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22-31. Constraining earthquake cycle processes, ground motion characteristics, and rupture extent from geologic shaking proxies and coastal sedimentary records in subduction zones

This opportunity seeks to constrain past and future earthquake rupture characteristics along the Cascadia Subduction Zone. Proposals are encouraged that enhance and/or leverage the existing geologic record to constrain the magnitude, extent, and spatiotemporal clustering of earthquakes, as well as quantitative estimates of coseismic and interseismic deformation across multiple earthquake cycles. 

Description of the Research Opportunity

Onshore and offshore paleoseismic observations of great M8 – 9 earthquakes along portions of the Cascadia Subduction Zone (CSZ) provide evidence for megathrust earthquakes over the past ~10,000 years. Holocene coastal geologic evidence of elastic strain accumulation and release over the earthquake cycle includes stratigraphic contacts formed by coseismic subsidence during past great earthquakes; often the sharp, laterally continuous subsidence contacts are overlain by deposits of sand transported by high energy tsunamis. Furthermore, while modern geodetic datasets indicate variable along-strike interseismic coupling along the CSZ interface, little is known about the spatiotemporal variability of coupling across multiple earthquake cycles and its relationship with coseismic slip, afterslip, coastal subsidence, and long-term evolution of forearc topography. How and where CSZ earthquakes release energy – as full-margin ruptures, clusters of smaller events, or some combination thereof – will significantly impact hazard estimates, particularly for the long-period seismic energy that can significantly impact large-scale critical infrastructure. Better constraints on the variability of Cascadia earthquake rupture behavior and ground motions, including the potential clustering of earthquakes, multiple slip distributions, and spatial biasing of events to the south, are critical to reducing uncertainty in seismic and coseismic hazards throughout the region. This opportunity seeks proposals to examine evidence for coseismic and interseismic deformation processes to explore strain accumulation and release and earthquake rupture variability along the Cascadia subduction zone.  

This opportunity seeks proposals within two broad themes aiming to address these uncertainties in subduction zones. 

  1. Proposals that aim to enhance and or use the geologic record to constrain the magnitude, extent, and possible occurrence of earthquake sequences versus full-margin earthquake ruptures in Cascadia. Proposals that utilize one or more of a wide range of possible geologic proxies (e.g., subaerial and subaqueous landslides, liquefaction, fragile geologic features, tsunami deposits, and turbidites) to characterize rupture characteristics, and multi-cycle behavior, of Cascadia Subduction Zone earthquakes are welcome. Of particular interest are methods and geotechnical models that can produce new constraints on paleo-ground motion characteristics beyond just proxies for peak ground acceleration or high-frequency response (i.e., proxies sensitive to low frequency <1 Hz ground motions are desirable). This may also include furthering the understanding of the frequency-dependent triggering of subaerial and subaqueous landslides to infer shaking characteristics of past CSZ earthquakes.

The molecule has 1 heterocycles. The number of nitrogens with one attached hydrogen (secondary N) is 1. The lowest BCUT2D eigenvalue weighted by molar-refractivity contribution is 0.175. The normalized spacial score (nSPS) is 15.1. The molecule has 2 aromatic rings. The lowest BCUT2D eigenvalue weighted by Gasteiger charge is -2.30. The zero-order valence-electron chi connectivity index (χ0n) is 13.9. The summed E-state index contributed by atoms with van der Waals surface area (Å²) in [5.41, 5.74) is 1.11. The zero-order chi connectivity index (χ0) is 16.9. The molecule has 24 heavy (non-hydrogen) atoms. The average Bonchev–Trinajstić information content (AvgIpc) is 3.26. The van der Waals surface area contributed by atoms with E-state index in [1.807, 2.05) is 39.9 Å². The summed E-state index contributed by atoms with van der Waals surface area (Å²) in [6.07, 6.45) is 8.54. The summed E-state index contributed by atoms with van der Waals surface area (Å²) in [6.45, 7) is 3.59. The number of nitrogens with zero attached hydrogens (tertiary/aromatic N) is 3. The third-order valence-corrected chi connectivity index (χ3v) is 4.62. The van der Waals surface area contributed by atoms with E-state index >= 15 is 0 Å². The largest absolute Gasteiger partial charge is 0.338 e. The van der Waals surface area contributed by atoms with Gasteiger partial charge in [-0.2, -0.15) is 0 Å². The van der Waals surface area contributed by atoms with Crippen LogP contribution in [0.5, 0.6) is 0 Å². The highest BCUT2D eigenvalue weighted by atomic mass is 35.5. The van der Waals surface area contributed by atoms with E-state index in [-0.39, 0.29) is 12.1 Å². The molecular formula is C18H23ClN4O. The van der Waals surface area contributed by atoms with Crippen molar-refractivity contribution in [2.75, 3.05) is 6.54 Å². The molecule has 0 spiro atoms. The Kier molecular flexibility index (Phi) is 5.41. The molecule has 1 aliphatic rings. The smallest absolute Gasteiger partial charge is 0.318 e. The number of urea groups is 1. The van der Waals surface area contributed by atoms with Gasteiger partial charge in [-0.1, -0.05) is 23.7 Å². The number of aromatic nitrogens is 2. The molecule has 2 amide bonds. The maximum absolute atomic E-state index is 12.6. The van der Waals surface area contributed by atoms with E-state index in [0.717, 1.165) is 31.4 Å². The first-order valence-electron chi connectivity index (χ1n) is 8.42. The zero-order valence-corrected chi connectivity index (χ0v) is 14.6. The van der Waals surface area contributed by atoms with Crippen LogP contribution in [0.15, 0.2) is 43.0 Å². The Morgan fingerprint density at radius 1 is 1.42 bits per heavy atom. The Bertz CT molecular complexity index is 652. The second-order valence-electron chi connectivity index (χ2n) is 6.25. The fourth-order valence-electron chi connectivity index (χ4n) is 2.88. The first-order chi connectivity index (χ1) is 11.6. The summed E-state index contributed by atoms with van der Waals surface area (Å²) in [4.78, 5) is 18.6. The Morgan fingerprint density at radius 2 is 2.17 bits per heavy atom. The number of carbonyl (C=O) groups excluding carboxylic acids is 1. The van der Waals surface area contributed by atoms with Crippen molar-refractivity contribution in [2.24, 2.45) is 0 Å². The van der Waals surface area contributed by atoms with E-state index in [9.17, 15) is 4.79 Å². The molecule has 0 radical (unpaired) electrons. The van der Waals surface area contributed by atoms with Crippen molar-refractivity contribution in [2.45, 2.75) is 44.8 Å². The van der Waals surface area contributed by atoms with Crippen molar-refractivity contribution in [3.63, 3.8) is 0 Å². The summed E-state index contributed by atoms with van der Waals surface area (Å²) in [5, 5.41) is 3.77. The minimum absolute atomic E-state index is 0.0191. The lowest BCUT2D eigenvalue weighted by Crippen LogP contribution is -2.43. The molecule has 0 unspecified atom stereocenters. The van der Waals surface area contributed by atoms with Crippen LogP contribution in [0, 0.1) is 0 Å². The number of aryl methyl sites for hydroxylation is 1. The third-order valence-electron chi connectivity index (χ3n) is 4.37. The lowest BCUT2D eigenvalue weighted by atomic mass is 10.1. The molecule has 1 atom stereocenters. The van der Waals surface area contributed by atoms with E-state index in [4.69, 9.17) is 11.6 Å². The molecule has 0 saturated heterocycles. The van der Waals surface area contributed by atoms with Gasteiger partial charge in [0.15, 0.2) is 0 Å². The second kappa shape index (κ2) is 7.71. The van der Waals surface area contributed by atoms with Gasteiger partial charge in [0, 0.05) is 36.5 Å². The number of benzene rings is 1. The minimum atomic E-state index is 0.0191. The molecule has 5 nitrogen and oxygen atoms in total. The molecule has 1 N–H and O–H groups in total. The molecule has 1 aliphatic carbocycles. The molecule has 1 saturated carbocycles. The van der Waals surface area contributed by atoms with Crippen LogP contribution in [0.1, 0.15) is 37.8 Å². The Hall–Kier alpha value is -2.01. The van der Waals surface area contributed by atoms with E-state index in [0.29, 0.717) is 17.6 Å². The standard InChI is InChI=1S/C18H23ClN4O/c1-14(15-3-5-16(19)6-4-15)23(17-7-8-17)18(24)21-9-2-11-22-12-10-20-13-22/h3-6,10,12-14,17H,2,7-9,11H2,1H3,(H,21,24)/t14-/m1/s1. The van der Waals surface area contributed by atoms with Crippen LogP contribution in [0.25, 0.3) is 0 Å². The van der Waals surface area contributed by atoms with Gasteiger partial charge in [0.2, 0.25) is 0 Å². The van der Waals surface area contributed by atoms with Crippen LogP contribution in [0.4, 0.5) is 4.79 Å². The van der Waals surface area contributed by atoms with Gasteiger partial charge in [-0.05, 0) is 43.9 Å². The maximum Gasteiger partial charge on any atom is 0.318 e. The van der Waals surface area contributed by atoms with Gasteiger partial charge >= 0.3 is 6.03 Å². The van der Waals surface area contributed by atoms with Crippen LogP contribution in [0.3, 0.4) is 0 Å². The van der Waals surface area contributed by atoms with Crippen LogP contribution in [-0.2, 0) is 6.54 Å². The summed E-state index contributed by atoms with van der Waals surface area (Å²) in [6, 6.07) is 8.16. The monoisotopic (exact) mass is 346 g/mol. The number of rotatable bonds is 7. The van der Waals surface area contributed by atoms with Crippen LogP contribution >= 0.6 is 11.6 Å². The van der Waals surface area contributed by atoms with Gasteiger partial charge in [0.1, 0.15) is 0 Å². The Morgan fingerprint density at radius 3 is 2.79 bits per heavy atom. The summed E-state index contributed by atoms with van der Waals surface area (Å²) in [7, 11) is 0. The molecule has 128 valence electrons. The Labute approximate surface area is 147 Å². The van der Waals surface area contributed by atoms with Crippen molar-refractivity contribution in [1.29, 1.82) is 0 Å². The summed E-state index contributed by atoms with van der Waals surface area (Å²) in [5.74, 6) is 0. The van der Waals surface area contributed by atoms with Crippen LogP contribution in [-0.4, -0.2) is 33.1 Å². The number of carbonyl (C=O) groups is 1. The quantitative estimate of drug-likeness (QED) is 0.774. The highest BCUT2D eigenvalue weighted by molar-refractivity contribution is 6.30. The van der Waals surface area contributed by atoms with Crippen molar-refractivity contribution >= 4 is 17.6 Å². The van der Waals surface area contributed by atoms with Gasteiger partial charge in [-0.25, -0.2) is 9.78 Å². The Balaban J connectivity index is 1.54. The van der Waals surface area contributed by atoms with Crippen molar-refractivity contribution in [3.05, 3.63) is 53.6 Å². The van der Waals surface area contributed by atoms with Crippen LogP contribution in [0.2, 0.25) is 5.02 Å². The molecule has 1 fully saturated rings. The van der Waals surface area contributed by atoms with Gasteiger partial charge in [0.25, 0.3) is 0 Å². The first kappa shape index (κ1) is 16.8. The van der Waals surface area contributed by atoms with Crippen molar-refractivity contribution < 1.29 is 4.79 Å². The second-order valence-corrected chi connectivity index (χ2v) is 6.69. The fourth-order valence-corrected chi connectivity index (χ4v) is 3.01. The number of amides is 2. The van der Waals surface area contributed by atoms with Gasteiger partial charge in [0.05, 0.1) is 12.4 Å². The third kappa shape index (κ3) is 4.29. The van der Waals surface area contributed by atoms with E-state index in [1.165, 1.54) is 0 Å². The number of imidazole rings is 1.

1. Proposals that aim to quantitatively estimate coseismic and interseismic deformation along the CSZ during multiple earthquake cycles to better constrain past and future earthquake hazards along the active margin. The project may include, for example, analysis of coastal stratigraphic records, state-of-the-art paleogeodetic methods, geomorphic analysis of coastal and estuarine environments, geochronologic analyses, and/or instrumental geodesy. Given the large geographic extent of the subduction zone, postdoctoral applicants should leverage the spatially broad and diverse existing paleoseismic datasets along the CSZ to address outstanding questions in subduction zone hazards and to maximize the efficiency and impact of new datasets created over a typical postdoctoral timeline. 

Proposals beyond these suggested topics are welcome, and we encourage applicants to consider the broader USGS Subduction Zone Science priorities described in the USGS Subduction Zone Science Plan when formulating their proposal.  

Interested applicants are strongly encouraged to contact the Research Advisors early in the application process to discuss project ideas. 


Proposed Duty Station(s)

Seattle, Washington

Santa Cruz, California 


Areas of PhD

Geology, geomorphology, geophysics, civil and geotechnical engineering, or related fields (candidates holding a Ph.D. in other disciplines, but with extensive knowledge and skills relevant to the Research Opportunity may be considered). 



Applicants must meet one of the following qualifications:  Research Geologist, Research Geophysicist, Research Civil Engineer 

(This type of research is performed by those who have backgrounds for the occupations stated above.  However, other titles may be applicable depending on the applicant's background, education, and research proposal. The final classification of the position will be made by the Human Resources specialist.)